Janissa Portincaso, of Houston, was crowned Miss Maramec Springs.

Family and friends of Donald and Rosalie Baker of Bucyrus celebrated the couple’s 60th wedding anniversary and Don’s 80th birthday with a surprise party Sept. 24 at the Houston Rural Fire Association meeting room in Houston hosted by the Bakers’ daughter, Cheryl Baker, and grandchildren Michelle and husband, Nick, Ranciglio and children Nicholas and Olivia; Gabrielle and husband, Pirro Qirko, and daughter, Natalia, and Nicholas Baker accompanied by Cuc Le. A luncheon was shared by more than 60 guests. Attending were the Bakers’ daughter-in-law, Ericka Baker, with Jim Chervek, Nellie Sturgill Lankford, Norma Sturgill Ebert, Imogene Baker Holland, Gilberta Baker McEntire, Jerry Baker, Nellie Gaither, Joan Kozemczak McCann, Michelle McCann and seven of her and husband Ron’s 10 children, Johna Kozemczak, Janet Kozemczak, James and Carol Kozemczak, Aaron Kozemczak, Kathy Kozemczak, Richard and Danielle Kozemczak-Haegele and son, Nate, Matthew Kozemczak, Michael Kozemczak, Ray McCubbins and daughter, Tracy, and granddaughter, Nova; Barbara Morgan, Janice and Kendall Lundy, Bonita and Lonnie Carter and family, Janetta and Terry McKinney, Jim and Jo Holland and daughter, Jenny, Brenda and Fred Rinne, David McEntire, Jeff and Kathy McEntire, Michael Baker, Ervin Baker, Kerry Martindale, Keith Murray, Ronald Busher, Patricia Murray Gibbs, Kathleen Murray O’Neill, Thomas Murray, David and Patti Murray, Paul Murray, Helga Rienbold and Rob Maschmeier, Steve and Barbara Smith (who brought the guests of honor); April and Michael Daniels, and Ron and Sandy Craven.

Janissa Portincaso of Houston participated in the Miss Heart of the Ozarks/Maramec Springs Scholarship Pageant Oct. 15 at the Leach Theatre in Rolla. Portincaso was crowned Miss Maramec Springs for 2017 and is the first ever Miss Maramec Springs as it is a new title for girls who have not competed at Miss Missouri. She will participate in the Miss Missouri competition the second week of June in Mexico, Mo. She was awarded a $1,500 scholarship along with other services.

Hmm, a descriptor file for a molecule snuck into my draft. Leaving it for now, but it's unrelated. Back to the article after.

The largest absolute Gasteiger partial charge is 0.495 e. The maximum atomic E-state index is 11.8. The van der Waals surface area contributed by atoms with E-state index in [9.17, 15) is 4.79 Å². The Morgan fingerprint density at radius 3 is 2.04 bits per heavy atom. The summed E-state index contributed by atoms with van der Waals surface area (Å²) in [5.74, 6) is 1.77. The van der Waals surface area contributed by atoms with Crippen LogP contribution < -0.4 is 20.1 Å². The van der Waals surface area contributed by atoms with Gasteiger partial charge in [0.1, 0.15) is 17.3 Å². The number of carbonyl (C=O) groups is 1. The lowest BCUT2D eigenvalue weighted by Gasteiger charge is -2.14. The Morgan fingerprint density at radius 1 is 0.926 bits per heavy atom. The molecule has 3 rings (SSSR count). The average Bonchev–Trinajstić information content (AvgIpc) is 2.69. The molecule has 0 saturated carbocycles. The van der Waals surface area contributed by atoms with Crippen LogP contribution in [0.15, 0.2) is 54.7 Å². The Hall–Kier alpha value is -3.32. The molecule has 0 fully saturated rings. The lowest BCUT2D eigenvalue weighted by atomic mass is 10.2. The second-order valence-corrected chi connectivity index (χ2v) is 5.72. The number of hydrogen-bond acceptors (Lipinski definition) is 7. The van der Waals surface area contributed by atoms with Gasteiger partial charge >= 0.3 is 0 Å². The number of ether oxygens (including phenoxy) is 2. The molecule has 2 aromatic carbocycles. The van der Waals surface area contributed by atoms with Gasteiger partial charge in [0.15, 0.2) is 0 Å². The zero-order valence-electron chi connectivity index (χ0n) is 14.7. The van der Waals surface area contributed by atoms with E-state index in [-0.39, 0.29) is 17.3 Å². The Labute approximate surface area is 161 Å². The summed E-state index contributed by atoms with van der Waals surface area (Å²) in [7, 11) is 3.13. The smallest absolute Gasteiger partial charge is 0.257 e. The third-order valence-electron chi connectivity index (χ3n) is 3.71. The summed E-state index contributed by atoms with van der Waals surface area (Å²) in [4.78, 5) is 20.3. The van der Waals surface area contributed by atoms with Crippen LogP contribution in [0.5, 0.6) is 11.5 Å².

Question: If a red-house is made of red bricks, has a red wooden door, and a red roof, and a yellow-house is made of yellow bricks, has a yellow wooden door, and a yellow roof, then what is a green-house made of? Answer: Glass.


Slow Cooker Pork Roast


• 3 tablespoons fresh rosemary leaves

• 3 tablespoons fresh sage leaves

• 1 tablespoon fresh thyme leaves

• 5 tablespoons olive oil

• One 5-to 6-pound boneless pork shoulder with a fat cap

• Kosher salt and freshly ground black pepper

• 1/2 cup dry white wine

• 2 large cloves garlic, finely chopped

• 1/4 teaspoon ground allspice

• 4 large carrots, cut into rough 1-inch chunks

• 4 celery ribs, cut into 2-inch long pieces

• 1 large onion, trimmed but left intact at the root end, cut into eighths

• 2 bay leaves

• 1 cup low-sodium chicken broth

• 3 to 4 teaspoons cornstarch

• 1/4 cup chopped fresh parsley

• Buttered egg noodles, for serving


Coarsely chop together the rosemary, sage and thyme, and transfer them to a small bowl. Add 2 tablespoons of the oil, and stir to combine.

Score the fat cap of the pork shoulder in a crosshatch pattern, then rub it all over with 2 1/2 tablespoons salt and 2 teaspoons pepper.

Heat a large skillet over medium-high heat. Add the remaining 3 tablespoons oil, and heat until shimmering. Add the pork, fat-side down, and brown it well, three to four minutes, then brown it all over, three to four minutes per side. Transfer the pork to a large plate.

Add the wine, garlic and allspice to the pan, bring to a simmer and reduce by about half. Set aside.

Put the carrots, celery, onions and bay leaves in the insert of a 7-quart slow cooker. Rub the herbed oil all over the pork, being sure to push some into all the natural divisions between muscles; place it on top of the vegetables, and pour in any collected juices. Add the reduced wine mixture and the chicken broth, cover and cook on low for eight hours.

Transfer the pork to a cutting board, and tent with foil. Transfer the vegetables to a serving platter with a slotted spoon. Discard the bay leaves, and tent the vegetables with foil. Pour the juices into a liquid measuring cup, and let them settle for about 10 minutes. The fat should rise to the surface; spoon off as much as you can, and discard. Pour the juices into a small saucepan, and bring to a boil.

While the juices boil, make cornstarch slurry: For every cup of juices, mix 1 teaspoon cornstarch into 1 tablespoon cold water until dissolved. Reduce the heat so the juices are simmering, whisk in the slurry and cook, whisking frequently, until the sauce has slightly thickened, about five minutes. Stir in 2 tablespoons of the parsley. Season with salt if necessary.

Slice the pork against the grain into 1/4-inch-thick slices, and arrange on a large platter with the vegetables. Ladle some of the sauce on top. Season the meat with a pinch of salt, and garnish with the remaining 2 tablespoons parsley.

To submit “comings and goings” to this feature, call Wendy Phipps at 417-967-4200 or email wphipps@houstonherald.com.

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